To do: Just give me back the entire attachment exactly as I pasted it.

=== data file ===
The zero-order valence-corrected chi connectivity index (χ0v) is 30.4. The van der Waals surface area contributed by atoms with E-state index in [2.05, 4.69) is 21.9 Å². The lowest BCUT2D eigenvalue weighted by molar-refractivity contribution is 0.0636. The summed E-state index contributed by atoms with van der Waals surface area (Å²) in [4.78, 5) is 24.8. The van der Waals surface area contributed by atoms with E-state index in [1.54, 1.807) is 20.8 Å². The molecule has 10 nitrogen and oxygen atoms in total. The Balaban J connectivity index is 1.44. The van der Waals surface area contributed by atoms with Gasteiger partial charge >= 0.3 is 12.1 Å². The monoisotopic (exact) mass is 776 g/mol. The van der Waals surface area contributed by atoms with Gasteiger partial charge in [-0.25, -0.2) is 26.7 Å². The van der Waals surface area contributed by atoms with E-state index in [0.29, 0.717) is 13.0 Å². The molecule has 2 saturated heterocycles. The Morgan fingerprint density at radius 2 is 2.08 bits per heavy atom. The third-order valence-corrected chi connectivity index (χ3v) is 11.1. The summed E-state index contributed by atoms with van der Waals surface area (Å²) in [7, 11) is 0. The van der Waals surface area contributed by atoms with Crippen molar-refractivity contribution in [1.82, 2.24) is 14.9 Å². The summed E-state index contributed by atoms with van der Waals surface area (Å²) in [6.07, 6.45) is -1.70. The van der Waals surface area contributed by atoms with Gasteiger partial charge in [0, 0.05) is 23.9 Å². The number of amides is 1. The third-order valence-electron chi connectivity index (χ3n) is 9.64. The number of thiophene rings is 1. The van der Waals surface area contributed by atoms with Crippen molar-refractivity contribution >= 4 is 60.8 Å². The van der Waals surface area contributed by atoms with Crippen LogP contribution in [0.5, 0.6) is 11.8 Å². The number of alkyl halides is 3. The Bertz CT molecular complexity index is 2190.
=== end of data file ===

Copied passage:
The zero-order valence-corrected chi connectivity index (χ0v) is 30.4. The van der Waals surface area contributed by atoms with E-state index in [2.05, 4.69) is 21.9 Å². The lowest BCUT2D eigenvalue weighted by molar-refractivity contribution is 0.0636. The summed E-state index contributed by atoms with van der Waals surface area (Å²) in [4.78, 5) is 24.8. The van der Waals surface area contributed by atoms with E-state index in [1.54, 1.807) is 20.8 Å². The molecule has 10 nitrogen and oxygen atoms in total. The Balaban J connectivity index is 1.44. The van der Waals surface area contributed by atoms with Gasteiger partial charge >= 0.3 is 12.1 Å². The monoisotopic (exact) mass is 776 g/mol. The van der Waals surface area contributed by atoms with Gasteiger partial charge in [-0.25, -0.2) is 26.7 Å². The van der Waals surface area contributed by atoms with E-state index in [0.29, 0.717) is 13.0 Å². The molecule has 2 saturated heterocycles. The Morgan fingerprint density at radius 2 is 2.08 bits per heavy atom. The third-order valence-corrected chi connectivity index (χ3v) is 11.1. The summed E-state index contributed by atoms with van der Waals surface area (Å²) in [7, 11) is 0. The van der Waals surface area contributed by atoms with Crippen molar-refractivity contribution in [1.82, 2.24) is 14.9 Å². The summed E-state index contributed by atoms with van der Waals surface area (Å²) in [6.07, 6.45) is -1.70. The van der Waals surface area contributed by atoms with Gasteiger partial charge in [0, 0.05) is 23.9 Å². The number of amides is 1. The third-order valence-electron chi connectivity index (χ3n) is 9.64. The number of thiophene rings is 1. The van der Waals surface area contributed by atoms with Crippen molar-refractivity contribution >= 4 is 60.8 Å². The van der Waals surface area contributed by atoms with Crippen LogP contribution in [0.5, 0.6) is 11.8 Å². The number of alkyl halides is 3. The Bertz CT molecular complexity index is 2190.